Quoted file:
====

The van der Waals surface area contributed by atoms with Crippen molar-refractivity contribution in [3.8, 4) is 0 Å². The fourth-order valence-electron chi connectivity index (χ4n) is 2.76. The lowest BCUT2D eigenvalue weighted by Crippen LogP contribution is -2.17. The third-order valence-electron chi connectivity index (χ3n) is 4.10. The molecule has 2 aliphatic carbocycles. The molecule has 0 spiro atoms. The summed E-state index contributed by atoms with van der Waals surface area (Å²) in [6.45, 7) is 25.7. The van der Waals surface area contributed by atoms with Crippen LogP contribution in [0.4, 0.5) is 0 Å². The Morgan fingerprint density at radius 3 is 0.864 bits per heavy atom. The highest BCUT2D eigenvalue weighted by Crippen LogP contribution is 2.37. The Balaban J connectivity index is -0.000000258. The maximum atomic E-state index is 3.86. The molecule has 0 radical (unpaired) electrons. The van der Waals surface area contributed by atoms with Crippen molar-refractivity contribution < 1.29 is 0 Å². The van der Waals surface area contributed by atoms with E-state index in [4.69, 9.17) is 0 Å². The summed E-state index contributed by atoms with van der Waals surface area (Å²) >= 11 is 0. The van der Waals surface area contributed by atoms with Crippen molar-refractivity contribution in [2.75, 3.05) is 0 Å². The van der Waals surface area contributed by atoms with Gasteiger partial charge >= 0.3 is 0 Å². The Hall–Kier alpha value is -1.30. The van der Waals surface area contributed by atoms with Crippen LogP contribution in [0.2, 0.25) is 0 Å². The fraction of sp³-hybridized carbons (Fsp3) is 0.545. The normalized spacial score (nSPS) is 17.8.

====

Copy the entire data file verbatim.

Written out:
The van der Waals surface area contributed by atoms with Crippen molar-refractivity contribution in [3.8, 4) is 0 Å². The fourth-order valence-electron chi connectivity index (χ4n) is 2.76. The lowest BCUT2D eigenvalue weighted by Crippen LogP contribution is -2.17. The third-order valence-electron chi connectivity index (χ3n) is 4.10. The molecule has 2 aliphatic carbocycles. The molecule has 0 spiro atoms. The summed E-state index contributed by atoms with van der Waals surface area (Å²) in [6.45, 7) is 25.7. The van der Waals surface area contributed by atoms with Crippen LogP contribution in [0.4, 0.5) is 0 Å². The Morgan fingerprint density at radius 3 is 0.864 bits per heavy atom. The highest BCUT2D eigenvalue weighted by Crippen LogP contribution is 2.37. The Balaban J connectivity index is -0.000000258. The maximum atomic E-state index is 3.86. The molecule has 0 radical (unpaired) electrons. The van der Waals surface area contributed by atoms with Crippen molar-refractivity contribution < 1.29 is 0 Å². The van der Waals surface area contributed by atoms with E-state index in [4.69, 9.17) is 0 Å². The summed E-state index contributed by atoms with van der Waals surface area (Å²) >= 11 is 0. The van der Waals surface area contributed by atoms with Crippen molar-refractivity contribution in [2.75, 3.05) is 0 Å². The van der Waals surface area contributed by atoms with Gasteiger partial charge >= 0.3 is 0 Å². The Hall–Kier alpha value is -1.30. The van der Waals surface area contributed by atoms with Crippen LogP contribution in [0.2, 0.25) is 0 Å². The fraction of sp³-hybridized carbons (Fsp3) is 0.545. The normalized spacial score (nSPS) is 17.8.